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Hauliers on both sides of the Channel have reacted with dismay at the UK’s announcement to discontinue access rights for EU operators transiting between the UK and non-EU states.

This will further restrict the number of available drivers from next year, they say.

A letter from the UK Department of Transport (DfT) seen by The Loadstar notes the changes mirror those prohibiting haulage of goods between EU and third countries for UK operators, and that they are due to take effect from 1 January, pending parliamentary approval.

One haulage operator told The Loadstar: “Restricting access to EU hauliers during a time of extreme scarcity of capacity in the UK is an ‘interesting’ approach.”

Although the haulier said the move would not affect his operations, he added: “It will affect the many EU-based hauliers which do more of the above, or that want to increase domestic trips when domestic capacity is in short supply.”

The letter appears to hit out at the failure of the EU and the UK to include provisions on international haulage in the Trade and Co-operation Agreement (TCA), noting that the government “regrets” the move, but describes it as a “necessary consequence” of the TCA.

Should parliament approve the decision, and given the government’s sizeable majority, this appears  a mere formality, EU operators will require ECMT permits for such transport.

The letter adds: “In respect of cabotage rights, the UK has already reduced the number of transports permitted by EU operators within the UK within seven days of a laden entry from three to two; this is further to the agreement and this requirement is being enforced.

“The same regulations will also terminate allowances of one cabotage within three days of unladen entry and access for journey legs within the UK related to combined transport.”

The haulier said the changes would be applicable to all EU-based hauliers with trucks registered in member states, adding that operating a UK office would make no difference, as it would be only UK-registered trucks that could operate without cabotage restrictions.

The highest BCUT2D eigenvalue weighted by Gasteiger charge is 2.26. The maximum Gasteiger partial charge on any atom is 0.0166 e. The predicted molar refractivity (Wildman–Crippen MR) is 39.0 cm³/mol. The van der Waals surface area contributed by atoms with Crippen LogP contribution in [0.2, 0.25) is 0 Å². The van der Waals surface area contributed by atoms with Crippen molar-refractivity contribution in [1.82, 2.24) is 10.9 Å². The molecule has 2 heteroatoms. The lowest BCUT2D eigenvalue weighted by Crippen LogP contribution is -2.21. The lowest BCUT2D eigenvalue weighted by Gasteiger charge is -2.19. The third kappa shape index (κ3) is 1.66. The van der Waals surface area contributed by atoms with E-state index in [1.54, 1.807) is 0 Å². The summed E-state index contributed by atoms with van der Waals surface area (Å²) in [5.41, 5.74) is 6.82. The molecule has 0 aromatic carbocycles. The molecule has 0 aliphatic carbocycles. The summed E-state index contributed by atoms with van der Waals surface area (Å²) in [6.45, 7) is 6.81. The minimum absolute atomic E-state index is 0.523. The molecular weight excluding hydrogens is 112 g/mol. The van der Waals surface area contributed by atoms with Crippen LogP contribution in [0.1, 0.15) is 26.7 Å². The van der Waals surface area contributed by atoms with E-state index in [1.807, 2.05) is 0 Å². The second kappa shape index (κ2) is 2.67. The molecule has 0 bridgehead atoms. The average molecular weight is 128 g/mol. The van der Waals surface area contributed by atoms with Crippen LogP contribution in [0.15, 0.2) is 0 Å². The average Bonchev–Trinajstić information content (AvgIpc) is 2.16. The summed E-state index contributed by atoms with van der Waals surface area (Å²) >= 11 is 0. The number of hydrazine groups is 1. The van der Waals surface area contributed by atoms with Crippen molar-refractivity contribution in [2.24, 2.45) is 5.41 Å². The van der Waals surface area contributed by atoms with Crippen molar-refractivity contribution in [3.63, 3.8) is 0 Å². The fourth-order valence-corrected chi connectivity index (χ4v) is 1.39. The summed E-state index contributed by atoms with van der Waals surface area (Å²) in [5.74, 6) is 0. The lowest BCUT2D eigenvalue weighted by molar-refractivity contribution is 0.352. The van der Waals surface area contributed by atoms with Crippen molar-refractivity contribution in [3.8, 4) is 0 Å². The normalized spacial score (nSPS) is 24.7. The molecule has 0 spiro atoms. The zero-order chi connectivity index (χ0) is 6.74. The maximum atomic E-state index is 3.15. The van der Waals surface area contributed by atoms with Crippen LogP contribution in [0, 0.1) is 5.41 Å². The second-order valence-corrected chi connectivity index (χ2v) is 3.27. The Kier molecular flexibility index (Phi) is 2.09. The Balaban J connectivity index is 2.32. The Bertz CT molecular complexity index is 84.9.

And it seems likely that the further restriction of cabotage transport will heighten anxiety in the European transport sector, with a delegation of EU hauliers calling for action.

Addressing UK transport secretary Grant Shapps, the delegation said: “We are urging you to enhance cabotage legislation for European hauliers. This will result in more support to UK haulage and increase productivity with the same truck. We also urge an increase in the number of work permits in this sector for non-British citizens.”

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  • Victor Jones

    October 06, 2021 at 2:52 pm

    Cuts both ways – I note they are not mentioning any lobbying the EU for reciprocal arrangements

    I suspect the reason is they will get nowhere in the protectionist racket that is the EU – the UK haulage sector has always played by the rules and has suffered as a result

    Same as in the fishing industry

  • Richard Lucas

    October 11, 2021 at 8:29 pm

    It’s not symmetrical at all.

    The UK needs EU logistics muscle far more than the EU needs UK drivers. There isn’t a chance the EU will make unilateral concessions. If Frost et al stuck to the agreements they signed up to, and Tory politicians condemned the harassment/ deportation of EU citizens on British borders, I suppose there might well be some EU willingness to make concessions, but so far there is little good will being generated.

    The Johnson government chose to end freedom of movement, now it is reaping the consequences. Other alternatives were on the offer from the EU.

    I’m writing from Poland, there are no shortages in the retail sector here.

    Johnson wanted “Have Cake, Eat Cake”

    He’s delivering “Want cake, No cake”

  • Victor Jones

    October 14, 2021 at 2:00 pm

    Good – this means less LHD EU trucks on the road and will mean more work and better rates for UK firms, safer roads and will largely put an end to the exploitation of EU-based drivers